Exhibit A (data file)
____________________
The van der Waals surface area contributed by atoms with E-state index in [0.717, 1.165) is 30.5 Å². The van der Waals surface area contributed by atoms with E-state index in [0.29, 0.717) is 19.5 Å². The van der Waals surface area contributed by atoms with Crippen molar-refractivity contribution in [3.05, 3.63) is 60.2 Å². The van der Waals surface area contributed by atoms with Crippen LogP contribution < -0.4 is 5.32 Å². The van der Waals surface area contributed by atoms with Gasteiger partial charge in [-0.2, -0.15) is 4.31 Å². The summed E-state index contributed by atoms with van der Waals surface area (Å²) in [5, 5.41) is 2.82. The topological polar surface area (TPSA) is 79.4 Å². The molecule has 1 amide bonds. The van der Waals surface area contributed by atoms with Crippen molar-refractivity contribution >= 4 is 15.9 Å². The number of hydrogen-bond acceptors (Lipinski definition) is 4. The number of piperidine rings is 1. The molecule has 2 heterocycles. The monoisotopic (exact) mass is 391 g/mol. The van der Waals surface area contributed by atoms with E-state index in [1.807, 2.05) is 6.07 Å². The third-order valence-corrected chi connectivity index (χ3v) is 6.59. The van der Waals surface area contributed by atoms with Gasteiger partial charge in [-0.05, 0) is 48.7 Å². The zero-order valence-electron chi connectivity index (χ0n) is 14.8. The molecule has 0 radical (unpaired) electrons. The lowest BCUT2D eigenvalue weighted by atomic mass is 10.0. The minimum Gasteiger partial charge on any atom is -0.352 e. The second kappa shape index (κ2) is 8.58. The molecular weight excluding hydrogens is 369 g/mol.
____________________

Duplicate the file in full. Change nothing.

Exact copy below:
The van der Waals surface area contributed by atoms with E-state index in [0.717, 1.165) is 30.5 Å². The van der Waals surface area contributed by atoms with E-state index in [0.29, 0.717) is 19.5 Å². The van der Waals surface area contributed by atoms with Crippen molar-refractivity contribution in [3.05, 3.63) is 60.2 Å². The van der Waals surface area contributed by atoms with Crippen LogP contribution < -0.4 is 5.32 Å². The van der Waals surface area contributed by atoms with Gasteiger partial charge in [-0.2, -0.15) is 4.31 Å². The summed E-state index contributed by atoms with van der Waals surface area (Å²) in [5, 5.41) is 2.82. The topological polar surface area (TPSA) is 79.4 Å². The molecule has 1 amide bonds. The van der Waals surface area contributed by atoms with Crippen molar-refractivity contribution >= 4 is 15.9 Å². The number of hydrogen-bond acceptors (Lipinski definition) is 4. The number of piperidine rings is 1. The molecule has 2 heterocycles. The monoisotopic (exact) mass is 391 g/mol. The van der Waals surface area contributed by atoms with E-state index in [1.807, 2.05) is 6.07 Å². The third-order valence-corrected chi connectivity index (χ3v) is 6.59. The van der Waals surface area contributed by atoms with Gasteiger partial charge in [-0.05, 0) is 48.7 Å². The zero-order valence-electron chi connectivity index (χ0n) is 14.8. The molecule has 0 radical (unpaired) electrons. The lowest BCUT2D eigenvalue weighted by atomic mass is 10.0. The minimum Gasteiger partial charge on any atom is -0.352 e. The second kappa shape index (κ2) is 8.58. The molecular weight excluding hydrogens is 369 g/mol.